tells them what to bring!”

Í Í“These days we only

get presents for the kids.”

When you feel under

pressure to spend, spend,

spend, have a think about

the original Christmas

story: a story about a young

refugee couple whose

options were so limited that

Mum had to give birth in a

stable. We challenge you to

slow down and look at that

story fresh again this year.

May you find Hope,

Peace, Joy and Love this

Christmas season.





They might have been

around the world with

their art, but it all started

on Massey Road.

Words & Pictures By Jo Latif

World-renown artists Ali Cowley

and Michel Mulipola are currently

running an exhibition called ‘Altered

Egos’ at the Māngere Arts Centre

with three emerging artists.

The two Samoan artists have both

exhibited their work across the globe,

but they grew up just five houses

down from each other on Massey Rd.

And now they’re bringing their talent

back to where it all began – to show

their local community and inspire

young artists wanting to make it big.

Ali is an illustrator and animator

and was an animation director on

Bro’Town. He teaches at Media

Design School in Auckland and

invited three of his students to exhibit

alongside himself and Michel.

His first art teacher and first influential

mentor was Robert (Bob) Jahnke

from Māngere College. The art room

at school was Ali’s safe-haven. There

he discovered his creative side and

learned how to express himself

through art and drawing comics.

Michel is a comic book artist and

surprisingly also a professional

wrestler for Impact Pro Wrestling.

This ties into the title ‘Altered Egos’,

which is about the artists having

Inspiring the

next generation

of artists: Michel

Mulipola (left)

and Ali Cowley

(above) and with

students from

Māngere College.

different sides and choosing which

side to show through their artwork.

Michel’s childhood in Māngere was

a huge influence on him. “Growing

up here instilled a bit of resilience,”

he says. “I was lucky enough I had

comics at a young age... I had

somewhere to escape to, rather than

playing around the streets and getting

into mischief. Also, growing up in a

multi-cultural community – I always

try and reflect that in my work.”

Altered Egos is at the Māngere Arts

Centre until 14 January 2017.



It’s all go at Māngere Mountain

Education Centre as the team heads

into the new year. On Jan 9 they’ll

launch their first-ever school holiday

programme. They’re also investing

in new resources, expanding the

workshops on offer, refitting the

exhibition centre and continuing

to develop as a tourist destination.

Follow their progress on Facebook @


Above: Visitors from Vietnam

experience their first hāngi at Māngere

Mountain Education Centre.

Introducing Mary Cocker, a resident of

Māngere & Māngere Bridge for over 25 years.

Mary has studied and

worked extensively in

support roles in health/

nursing/ and caregiving

positions both here

and in America.

Mary now launches

her Real Estate career

in property sales and is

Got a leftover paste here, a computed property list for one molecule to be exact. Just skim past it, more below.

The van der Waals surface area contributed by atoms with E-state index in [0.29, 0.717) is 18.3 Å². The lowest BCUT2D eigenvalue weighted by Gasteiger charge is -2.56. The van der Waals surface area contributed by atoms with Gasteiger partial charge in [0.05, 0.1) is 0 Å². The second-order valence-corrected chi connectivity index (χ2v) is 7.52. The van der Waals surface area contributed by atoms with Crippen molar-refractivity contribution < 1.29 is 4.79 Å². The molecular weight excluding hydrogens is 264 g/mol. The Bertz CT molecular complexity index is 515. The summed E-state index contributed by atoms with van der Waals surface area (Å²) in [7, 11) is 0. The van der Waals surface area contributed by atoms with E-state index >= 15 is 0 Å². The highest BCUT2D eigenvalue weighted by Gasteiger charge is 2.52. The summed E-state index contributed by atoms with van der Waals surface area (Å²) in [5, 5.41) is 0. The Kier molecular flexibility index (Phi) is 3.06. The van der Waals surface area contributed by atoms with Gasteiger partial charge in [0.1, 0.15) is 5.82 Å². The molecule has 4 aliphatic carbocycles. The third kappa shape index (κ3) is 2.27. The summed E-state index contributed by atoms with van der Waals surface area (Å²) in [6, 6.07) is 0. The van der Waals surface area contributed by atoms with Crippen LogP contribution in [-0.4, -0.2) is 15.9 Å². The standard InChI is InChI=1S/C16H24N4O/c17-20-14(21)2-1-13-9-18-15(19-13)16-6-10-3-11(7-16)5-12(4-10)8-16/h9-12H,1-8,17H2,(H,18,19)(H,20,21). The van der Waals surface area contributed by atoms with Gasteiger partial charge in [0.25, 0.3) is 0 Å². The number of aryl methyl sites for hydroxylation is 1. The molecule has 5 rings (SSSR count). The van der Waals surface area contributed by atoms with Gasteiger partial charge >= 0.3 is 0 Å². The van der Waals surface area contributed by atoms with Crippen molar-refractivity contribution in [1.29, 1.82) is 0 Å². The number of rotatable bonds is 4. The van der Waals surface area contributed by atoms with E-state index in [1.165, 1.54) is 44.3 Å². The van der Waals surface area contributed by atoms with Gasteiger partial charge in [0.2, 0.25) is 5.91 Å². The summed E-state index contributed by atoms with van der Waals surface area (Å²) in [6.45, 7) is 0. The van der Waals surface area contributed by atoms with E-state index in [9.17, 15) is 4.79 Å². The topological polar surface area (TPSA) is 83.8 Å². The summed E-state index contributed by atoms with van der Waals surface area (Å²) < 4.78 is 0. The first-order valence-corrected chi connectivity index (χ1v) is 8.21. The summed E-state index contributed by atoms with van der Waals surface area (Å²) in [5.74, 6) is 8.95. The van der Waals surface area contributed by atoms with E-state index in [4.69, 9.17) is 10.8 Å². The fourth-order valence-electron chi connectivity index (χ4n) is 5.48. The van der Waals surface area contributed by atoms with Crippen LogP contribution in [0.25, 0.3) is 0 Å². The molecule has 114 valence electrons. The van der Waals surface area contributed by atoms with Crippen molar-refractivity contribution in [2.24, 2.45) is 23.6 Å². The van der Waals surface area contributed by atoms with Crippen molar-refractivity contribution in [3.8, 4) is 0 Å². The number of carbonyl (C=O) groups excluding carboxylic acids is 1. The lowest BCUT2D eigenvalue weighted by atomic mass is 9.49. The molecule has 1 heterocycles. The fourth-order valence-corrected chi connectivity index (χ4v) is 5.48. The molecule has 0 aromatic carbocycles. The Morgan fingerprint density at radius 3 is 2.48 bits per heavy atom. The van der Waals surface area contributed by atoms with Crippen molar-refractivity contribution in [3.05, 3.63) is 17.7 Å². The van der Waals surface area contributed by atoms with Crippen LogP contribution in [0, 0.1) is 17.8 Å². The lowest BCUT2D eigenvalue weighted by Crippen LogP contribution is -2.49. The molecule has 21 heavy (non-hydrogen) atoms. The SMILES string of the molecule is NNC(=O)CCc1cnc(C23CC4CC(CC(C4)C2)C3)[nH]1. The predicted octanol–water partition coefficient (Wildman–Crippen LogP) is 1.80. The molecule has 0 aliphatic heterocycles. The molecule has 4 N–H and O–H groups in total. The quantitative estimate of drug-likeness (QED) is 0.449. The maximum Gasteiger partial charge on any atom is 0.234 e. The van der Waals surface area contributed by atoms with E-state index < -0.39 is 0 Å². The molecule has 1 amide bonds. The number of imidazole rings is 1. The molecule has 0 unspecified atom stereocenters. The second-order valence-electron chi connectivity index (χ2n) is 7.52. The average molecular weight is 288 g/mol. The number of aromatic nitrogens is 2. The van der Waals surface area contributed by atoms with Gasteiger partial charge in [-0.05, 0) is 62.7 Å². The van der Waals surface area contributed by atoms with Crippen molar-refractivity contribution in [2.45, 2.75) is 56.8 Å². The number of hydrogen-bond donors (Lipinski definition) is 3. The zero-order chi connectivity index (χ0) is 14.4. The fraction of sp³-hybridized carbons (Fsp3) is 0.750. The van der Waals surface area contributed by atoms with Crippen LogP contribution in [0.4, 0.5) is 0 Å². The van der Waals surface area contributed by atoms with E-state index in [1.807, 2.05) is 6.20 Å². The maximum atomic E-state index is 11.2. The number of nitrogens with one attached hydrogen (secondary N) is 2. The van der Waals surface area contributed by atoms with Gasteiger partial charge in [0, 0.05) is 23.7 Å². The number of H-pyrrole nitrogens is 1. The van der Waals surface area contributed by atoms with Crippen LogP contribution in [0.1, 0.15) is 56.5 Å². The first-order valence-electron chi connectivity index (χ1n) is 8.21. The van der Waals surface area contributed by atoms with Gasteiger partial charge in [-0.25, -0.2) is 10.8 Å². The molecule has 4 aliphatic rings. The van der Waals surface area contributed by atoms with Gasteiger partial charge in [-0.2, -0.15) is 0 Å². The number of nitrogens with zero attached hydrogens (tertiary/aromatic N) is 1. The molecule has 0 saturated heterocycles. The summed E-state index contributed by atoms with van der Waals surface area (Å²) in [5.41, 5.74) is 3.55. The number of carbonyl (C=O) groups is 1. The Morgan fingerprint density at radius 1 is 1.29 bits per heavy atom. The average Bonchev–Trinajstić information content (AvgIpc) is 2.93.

excited to establish

herself with Māngere

Bridge Realty and

concentrate on the

Māngere Bridge/

Māngere area, where

she is a proud resident.

Mary enjoys time spent

with family, friends

and church members

as well as her Tongan

community. She also

works as a voluntary tutor

for English and Maths.

For a sincere, dependable and professional

Real Estate service, contact Mary Cocker at:

P: 021 0271 4060

E: mary@mangerebridgerealty.co.nz

A: 51 Coronation Road, PO Box 59051,

Māngere Bridge, Auckland 2151





Students from three Māngere East schools are helping

restore a neglected neighbourhood treasure.

By Justine Skilling

Waste Minimisation Facilitator

Talking Rubbish, ME Family Services

If waterways are “the life blood

of Papatūānuku”, the state of the

Harania Stream in recent years might

give us cause for concern about the

health of our local environment.

Choked with household waste, shiny

with oil from storm water running off

the roads and occasionally flooded

with sewage caused by blockages

in nearby pipes, the stream – which

runs through Māngere East and into

the Manukau Harbour – has been a

bit of an eyesore in our community.

Things are slowly changing

though, thanks to the efforts of

several local schools and the work

of Wai Care co-ordinators Kate

Loman-Smith and Andrew Jenks.

For the past two years, Wai Care

have been working with Te Kura

Māori o Ngā Tapuwae, Southern

Cross Campus and Māngere East

Primary School students, clearing

rubbish out of the stream, weeding

and replanting the banks with native

trees, and monitoring the water quality.

Groups of students regularly visit

the stream and are starting to see

some changes. “There’s less rubbish

now than when we came last year”,

said one student on a recent visit.

Spending time at the stream provides

lots of learning opportunities for

these young people and the schools

are linking the students’ experiences

with school subjects, including

science, English, social studies,

maths, PE and even technology.

Te Kura Māori o Ngā Tapuwae

teacher Qaiser Iqbal is planning a

project with technology students to

design and build portable bridges

that can be used by school groups

to cross the stream more easily

during their sessions there.

Although small, the stream is

home to several species of fish

and eels, including longfin and

shortfin eels, banded kokopu, the


Right: Students replant the banks of the

Harania Stream with native sedges.

Left: Students from

Te Kura Māori o Ngā

Tapuwae with some

of the rubbish they

have removed from

Harania stream.

Below left: Suitcases,

chairs, toys, and pots

and pans were just

some of the items

found during the

clean up.

The stream is home to